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Hayden here with Sticker Mule and today I'm gonna show you how to add cut lines to your sticker designs in Adobe Illustrator.
A cut line is a path that gets placed around your design to tell us exactly how you want it to be cut. Ever notice the white border around many stickers? That's what a cut line creates.
Now when printing with Sticker Mule, our team will automatically figure out the cut lines for you based on your design. This covers anything from simple sticker shapes such as squares, circles and, ovals, to complex and unique designs such as we're gonna work with in the tutorial today.
So, if you don't want to set up the cut lines yourself, you don't have to. But for those of you who want to design them yourself, or understand how we do it, lets jump in.
Once we've opened our design in Illustrator we'll want to make sure the sticker is set up properly for printing. For this design, that means making sure that all of these strokes have been outlined.
A good way to check this is by using the Outline View. By doing that I can see that there are two here that I've missed. All you need to do to turn your strokes into shapes is to select it, and then go to "object", "path" and "outline stroke".
As we can see from the outline view those strokes are now shapes. If your design has text, you also need to outline the text by right-clicking it and pressing "create outlines".
Now, onto setting up the cut line.
While holding "alt" on a PC or "option" if you're on a Mac drag the layer that your artwork is on on top of itself. This duplicate layer is where we're going to set up our cut line. So you can lock the one beneath. For organization's sake, let's call this layer "cut line".
Now this is considering that you're working with a vector image. If you're working with a raster image, such as a JPEG, PNG or GIF, we will need to use the "Image Trace" panel to convert the artwork in our cut line layer to vector.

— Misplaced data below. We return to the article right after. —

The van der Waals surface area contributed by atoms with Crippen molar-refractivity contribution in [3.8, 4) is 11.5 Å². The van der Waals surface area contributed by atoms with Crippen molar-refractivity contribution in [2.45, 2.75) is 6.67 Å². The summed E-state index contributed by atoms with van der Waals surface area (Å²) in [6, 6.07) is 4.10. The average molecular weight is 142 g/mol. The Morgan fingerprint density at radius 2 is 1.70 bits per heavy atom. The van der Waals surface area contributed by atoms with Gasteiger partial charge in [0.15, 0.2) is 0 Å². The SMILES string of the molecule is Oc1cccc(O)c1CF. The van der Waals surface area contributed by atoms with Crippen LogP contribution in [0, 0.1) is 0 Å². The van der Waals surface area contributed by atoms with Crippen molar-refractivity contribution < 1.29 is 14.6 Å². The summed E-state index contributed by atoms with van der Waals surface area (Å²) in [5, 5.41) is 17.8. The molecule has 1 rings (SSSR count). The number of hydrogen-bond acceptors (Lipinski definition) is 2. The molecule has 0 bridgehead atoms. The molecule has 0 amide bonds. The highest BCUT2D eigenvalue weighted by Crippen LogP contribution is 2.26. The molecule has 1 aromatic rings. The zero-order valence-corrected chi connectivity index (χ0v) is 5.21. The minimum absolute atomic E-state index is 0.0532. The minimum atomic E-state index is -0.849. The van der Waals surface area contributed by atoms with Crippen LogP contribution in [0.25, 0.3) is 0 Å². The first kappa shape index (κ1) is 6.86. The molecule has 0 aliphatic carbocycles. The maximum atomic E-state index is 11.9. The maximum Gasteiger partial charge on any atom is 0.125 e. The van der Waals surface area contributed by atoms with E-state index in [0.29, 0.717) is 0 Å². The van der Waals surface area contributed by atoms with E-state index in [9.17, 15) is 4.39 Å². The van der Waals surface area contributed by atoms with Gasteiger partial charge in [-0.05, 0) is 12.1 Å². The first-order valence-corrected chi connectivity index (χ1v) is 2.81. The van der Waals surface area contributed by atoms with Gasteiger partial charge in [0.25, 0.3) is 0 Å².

Depending on your design, the options you should use for image trace will differ. Don't worry about colors, or the fine details when doing this, all you need to do is make sure that the perimeter of the shape matches your original design.
The default black and white mode seems to do a good job for my design. Press "expand" when you're happy with the preview and, you'll have a vector shape.
"Image Trace" will often add a bounding box to your design so, be sure to un-group it from your new shape and delete it.
Now, whether you began with a vector or a raster we continue the same.
Select everything in the cut line layer and use the pathfinder window to unite it into a single shape. Then, go to "object", "path", "offset path". The offset is how large you would like the border around your design to be. By clicking preview, this will allow us to get a sense of what that width is.
When printing with Sticker Mule, remember that there is a minimum border requirement of 1/16th of an inch.
When you're happy, press "OK".
Once we've offset our path let's select everything in the cut line layer and, use "unite" once again to make it into a single shape.
Depending on your design, you may have a hole in your shape. You can either use the "Direct Selection" tool to delete it or if the hole is larger than a quarter inch in diameter and, you would like to keep it, you can do so.
When printing with Sticker Mule, we allow one internal cut for each sticker or magnet design.
For this design, I will remove the hole by selecting a single anchor point and then pressing the "delete" key twice.
Now, we'll remove the fill from our shape and instead, give it a one-point stroke. This is typically what print shops use for cut lines.
It is possible that after using "offset path" you have two shapes that are not touching. All you will need to do in this scenario is bridge them together by creating a new joining shape.
For this design, I will do this by drawing up the desired shape with the "pen" tool and then, uniting it with the existing shapes.
We can also see that there are a lot of undesired holes in this design. Once again, I will just use the "Direct Selection" tool to remove them.
If you're like me, you may at this point notice some areas of your cut line that you would like to clean up. Knowing that this is how your sticker will be printed, go ahead and make those changes.
When you're done, save your Illustrator file, and you're finished. You can upload your file as is when ordering from Sticker Mule and, within a few hours you'll receive a proof showing you exactly what your sticker is going to look like once printed.
And, there you have it, everything you need to know about adding cut lines to your sticker designs. If you have any questions let us know in the comments.
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